Grand Prix Champion Rules at Busan / Wangson Returns Victorious at Seoul
Big sprints are few and far between in the Korean racing calendar. Once a horse has graduated to the higher echelons of racing here, they do not get many opportunities to run at distances less than nine furlongs. This can mean a premature career end for many talented sprinters who simply can’t stay the distance in longer races. Likewise, with lower class races almost always being sprints, stayers sometimes never have the opportunity to prove their talents.
Things are improving slightly, as today saw the beginning of a Class 1 sprint series at both Seoul and Busan. And it could have no greater start as the current hot property of Korean racing, Mister Park, lined up for the seven furlong feature at Busan. Despite carrying at least three kilos more than any of his rivals, the Grand Prix winner was sent off favourite over a field that included Areumdaun Jilju and sprint specialist Mulbora.
Mister Park (Ecton Park) didn’t disappoint. Hitting the front as the field entered the home straight, the now four year old gelding stretched away to record a dominant four length win. The identity of the horse who got closest to him was a surprise though. Ebony Storm was the longest shot on the board when he won the 2008 Korean Derby in a monsoon downpour at Seoul. Since then he’d only won twice in sixteen starts and was today making an unexpected return after a seven month lay-off. Sent off at 40/1, Ebony Storm showed at the front throughout and held off the challenge of Thunder Clap and Mulbora to take the runner-up spot.
Up in the capital, seven furlongs was also the distance of the main event. Coming off the back of two wins, Holy Dreamer was sent off favourite but while he finished quickly, it was too late to catch Wangson. Another one coming back from a lay-off, Wangson won the SBS Cup on a sweltering evening last July.
Conditions were a little bit different on this sub-zero afternoon but he’d built up enough of a lead over the field to be finishing slowly and still have three lengths in hand over Holy Dreamer who had to come right through the field to launch his challenge. Wangson now moves onto the impressive figure of eight wins from seventeen starts.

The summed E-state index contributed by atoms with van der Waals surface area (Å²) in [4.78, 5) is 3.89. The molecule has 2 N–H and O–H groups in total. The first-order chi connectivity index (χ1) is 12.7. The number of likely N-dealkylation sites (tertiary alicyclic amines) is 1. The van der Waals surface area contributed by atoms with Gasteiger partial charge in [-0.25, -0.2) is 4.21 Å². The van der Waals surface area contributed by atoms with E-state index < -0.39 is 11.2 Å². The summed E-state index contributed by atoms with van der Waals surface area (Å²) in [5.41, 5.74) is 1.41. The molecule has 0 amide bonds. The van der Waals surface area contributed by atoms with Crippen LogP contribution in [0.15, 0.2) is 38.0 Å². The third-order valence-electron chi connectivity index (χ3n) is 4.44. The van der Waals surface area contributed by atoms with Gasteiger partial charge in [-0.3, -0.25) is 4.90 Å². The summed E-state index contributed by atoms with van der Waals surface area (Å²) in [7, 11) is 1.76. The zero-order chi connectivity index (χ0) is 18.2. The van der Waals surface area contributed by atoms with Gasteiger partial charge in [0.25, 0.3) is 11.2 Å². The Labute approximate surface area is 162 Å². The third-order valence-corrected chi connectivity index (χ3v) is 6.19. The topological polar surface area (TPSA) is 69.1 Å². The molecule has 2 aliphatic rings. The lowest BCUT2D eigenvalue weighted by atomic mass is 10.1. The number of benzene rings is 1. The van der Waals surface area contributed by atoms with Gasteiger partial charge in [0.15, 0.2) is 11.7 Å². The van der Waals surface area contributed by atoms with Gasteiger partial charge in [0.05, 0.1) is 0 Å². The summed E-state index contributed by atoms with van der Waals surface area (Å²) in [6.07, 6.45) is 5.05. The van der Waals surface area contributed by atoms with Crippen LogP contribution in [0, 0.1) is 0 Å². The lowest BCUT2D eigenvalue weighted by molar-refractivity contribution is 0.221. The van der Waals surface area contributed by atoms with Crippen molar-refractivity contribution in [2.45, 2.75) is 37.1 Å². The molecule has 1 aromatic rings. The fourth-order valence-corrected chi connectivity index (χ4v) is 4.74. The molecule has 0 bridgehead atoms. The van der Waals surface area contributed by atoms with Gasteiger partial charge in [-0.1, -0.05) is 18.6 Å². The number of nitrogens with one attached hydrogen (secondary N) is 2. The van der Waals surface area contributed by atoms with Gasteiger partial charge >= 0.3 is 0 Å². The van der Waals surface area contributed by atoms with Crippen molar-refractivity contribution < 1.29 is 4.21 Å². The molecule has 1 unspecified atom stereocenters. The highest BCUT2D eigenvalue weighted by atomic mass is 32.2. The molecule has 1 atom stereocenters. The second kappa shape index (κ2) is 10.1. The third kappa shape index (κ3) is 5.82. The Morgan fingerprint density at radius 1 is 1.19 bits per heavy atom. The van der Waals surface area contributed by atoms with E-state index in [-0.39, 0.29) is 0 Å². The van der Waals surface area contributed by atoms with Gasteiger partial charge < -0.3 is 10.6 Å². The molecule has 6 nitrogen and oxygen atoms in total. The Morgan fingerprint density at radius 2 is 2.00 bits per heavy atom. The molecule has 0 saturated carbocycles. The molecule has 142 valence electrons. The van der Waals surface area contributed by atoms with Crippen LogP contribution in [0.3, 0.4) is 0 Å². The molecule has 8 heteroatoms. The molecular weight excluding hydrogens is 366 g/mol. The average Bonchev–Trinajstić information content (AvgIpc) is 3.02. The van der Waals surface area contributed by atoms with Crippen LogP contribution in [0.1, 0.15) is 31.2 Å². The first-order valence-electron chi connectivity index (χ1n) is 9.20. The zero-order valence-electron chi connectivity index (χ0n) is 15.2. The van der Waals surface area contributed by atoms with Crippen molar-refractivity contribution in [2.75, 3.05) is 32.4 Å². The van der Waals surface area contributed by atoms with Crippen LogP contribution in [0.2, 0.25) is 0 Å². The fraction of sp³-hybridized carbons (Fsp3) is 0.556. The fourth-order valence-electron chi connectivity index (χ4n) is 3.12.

Earlier, 2010 Oaks winner Euro Fighter slumped to another defeat. This time she was well beaten by the improving Achim Sarang. Achim Sarang is, like Dongbanui Gangja, by the sire Broken Vow. And, like the double Grand Prix champion who is also ridden by Choi Bum Hyun, Achim Sarang has problems running in a straight line. Her and Choi veered drastically towards the Grandstand on the home straight but had enough in the tank to get to the line in front.
Choi needs to be careful. He’s a talented jockey but is all too frequently on the receiving end of catcalls from punters who believe he has to go wide to win. He’s not the only jockey that has struggled to control Dongbanui Gangja, but rides like the one on Achim Sarang today don’t help.
In other races Mass Media’s Tea (Mass Media), with three wins from four starts, was sent off as favourite on his first venture around two turns. The highly rated US import disappointed though as never featured, ultimately finishing sixth to outsider Radio Box (Outofthebox).
So, another weekend of racing draws to a close. Mister Park moves on to eleven wins from twelve starts and the question is what next? He’s won at distance and he’s won at sprints. Hopefully there will be another showdown with the likes of Areumdaun Jilju, Dangdae Bulpae, Yeonseung Daero and Cheonnyeon Daero at middle distance. However, one of those horses, Yeonseung Daero, shows the ideal route.
As Grand Prix champion – and therefore de-facto Champion of Korean racing, Mister Park needs to race against the very best that Korea can offer and that means not being restricted to Korean only races. He’s already done it once at the Grand Prix and, if connections agree and take the sporting option, then we could be in for a very interesting and rewarding season.